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Publication numberUS4828567 A
Publication typeGrant
Application numberUS 07/104,681
Publication dateMay 9, 1989
Filing dateOct 5, 1987
Priority dateOct 5, 1987
Fee statusPaid
Also published asCA1289823C, DE3881697D1, DE3881697T2, EP0367847A1, EP0367847B1
Publication number07104681, 104681, US 4828567 A, US 4828567A, US-A-4828567, US4828567 A, US4828567A
InventorsRonald B. Robbins
Original AssigneeRobbins Ronald B
Export CitationBiBTeX, EndNote, RefMan
External Links: USPTO, USPTO Assignment, Espacenet
Dye setting steam chamber apparatus and method
US 4828567 A
Abstract
A dye setting apparatus for use with carpets, mats and the like comprises a cover having a generally planar interior surface pivotally connected to a support surface. The cover includes a steam containment and support structure having an interior channel flow connected to a steam source. The cover, support structure and support surface form a confinement chamber for the carpet. Steam is released into the chamber from apertures in the support structure to set dye in the carpet. The interior surface of the cover is constructed of a material which is generally non-heat conductive and somewhat water absorbent, such as plywood, to prevent steam from condensing as droplets on the interior of the cover and dropping on the carpet during dye setting.
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Claims(11)
What is claimed and desired to be secured by Letters Patent is as follows:
1. An apparatus for setting dye in a dye receiving fabric material by use of steam heat comprising:
(a) a cover adapted to be placed in covering and surrounding relationship to the dye on the fabric so as to form a chamber with the fabric therein;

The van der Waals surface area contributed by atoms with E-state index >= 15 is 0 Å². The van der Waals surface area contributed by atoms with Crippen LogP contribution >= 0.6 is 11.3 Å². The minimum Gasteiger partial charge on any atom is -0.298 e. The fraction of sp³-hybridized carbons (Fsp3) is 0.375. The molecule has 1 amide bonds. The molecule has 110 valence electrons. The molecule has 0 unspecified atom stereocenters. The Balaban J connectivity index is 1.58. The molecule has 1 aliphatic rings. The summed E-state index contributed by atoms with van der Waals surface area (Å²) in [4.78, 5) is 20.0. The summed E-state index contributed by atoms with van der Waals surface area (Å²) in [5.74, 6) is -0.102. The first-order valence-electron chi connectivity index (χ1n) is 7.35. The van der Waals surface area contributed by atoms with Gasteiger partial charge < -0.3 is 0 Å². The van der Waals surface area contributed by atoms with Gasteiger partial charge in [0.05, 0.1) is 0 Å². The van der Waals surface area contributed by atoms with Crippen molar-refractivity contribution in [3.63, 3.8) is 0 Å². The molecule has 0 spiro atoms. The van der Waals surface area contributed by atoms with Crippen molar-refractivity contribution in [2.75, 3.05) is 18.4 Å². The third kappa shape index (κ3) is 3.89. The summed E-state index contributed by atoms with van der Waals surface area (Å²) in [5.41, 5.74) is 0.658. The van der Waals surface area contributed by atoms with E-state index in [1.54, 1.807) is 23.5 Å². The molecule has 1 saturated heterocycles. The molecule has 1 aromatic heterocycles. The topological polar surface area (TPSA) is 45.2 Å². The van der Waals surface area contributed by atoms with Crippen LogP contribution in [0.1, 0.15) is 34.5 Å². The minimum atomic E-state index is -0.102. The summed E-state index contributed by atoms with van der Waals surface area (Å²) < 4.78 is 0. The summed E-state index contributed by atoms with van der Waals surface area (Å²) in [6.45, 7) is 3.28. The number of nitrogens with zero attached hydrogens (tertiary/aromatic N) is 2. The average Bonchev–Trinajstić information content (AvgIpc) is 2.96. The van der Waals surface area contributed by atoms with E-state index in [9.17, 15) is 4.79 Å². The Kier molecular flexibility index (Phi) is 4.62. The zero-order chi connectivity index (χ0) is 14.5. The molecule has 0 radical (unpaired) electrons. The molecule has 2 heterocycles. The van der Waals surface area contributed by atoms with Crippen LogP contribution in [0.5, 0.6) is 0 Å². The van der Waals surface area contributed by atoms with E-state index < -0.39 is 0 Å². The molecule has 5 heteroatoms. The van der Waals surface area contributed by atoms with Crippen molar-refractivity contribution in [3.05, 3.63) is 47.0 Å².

(b) steam generation means;
(c) means for conveying steam produced by said steam generation means to said chamber when said cover is in a dye setting orientation thereof;
(d) said cover having an interior surface constructed of material substantially resistant to transfer of heat;
(e) securing and hinge means comprising securing means and hinge means; said securing means for securing said cover to a planar surface used to provide support for the fabric to by dyed; and
(f) said hinge means connecting said cover at one end thereof to said securing means and allowing said cover to rotate froma covering position to an open position; said hinge means including spacing structure such that, when said cover is in the open position theeeof, said hinge means spaces the end of said cover connected to said hinge means above the planar surface allowing fabric to pass unobstructed between the surface and said cover thereby allowing said apparatus to set dye on materials larger than said apparatus and said spacing structure being positioned such that, when said cover is in the covering position thereof over a fabric, said cover substantially seals to form the chamber about the dye to be set on the bavric so as to provide for maintenance of steam from said steam generation means about the dye to be set.
2. An apparatus for setting dye in a dye receiving fabric comprising:
(a) a generally planar support surface adapted to support the fabric;
(b) a cover adapted to be placed in a covering position thereof so as to be in covering and surrounding relationship to the dye on the fabric supported by said surface so as to form a chamber with the dye to be set therein;
(c) hinge and support means including hinge means and support structure; said hinge means connecting one end of said cover to said surface and allowing said cover to rotate from the covering position thereof to an open position; said hinge means including spacing structures such that, when siad cover is in the open position thereof, said hinge means spaces the end of said cover connected to said hinge means above said surface so as to allow the fabric to pass unobstructed between said surface and said cover, thereby allowing said apparatus to set dye on materials larger than said cover;
(d) steam generation means;
(e) flow connection means for connecting said steam generation means to said chamber when said cover is in the covering position thereof; and
(f) said support structure for supporting said cover in spaced relationship to said surface; said support structure adapted to contain steam within said chamber when said cover is in the covering position thereof; and said cover having an interior lower surface adapted to be positioned in closely spaced relationship to said fabric when said cover is in the covering position thereof.
3. A method of setting dye on a dye receiving fabric material comprising the steps of:
(a) placing said fabric on a planar surface;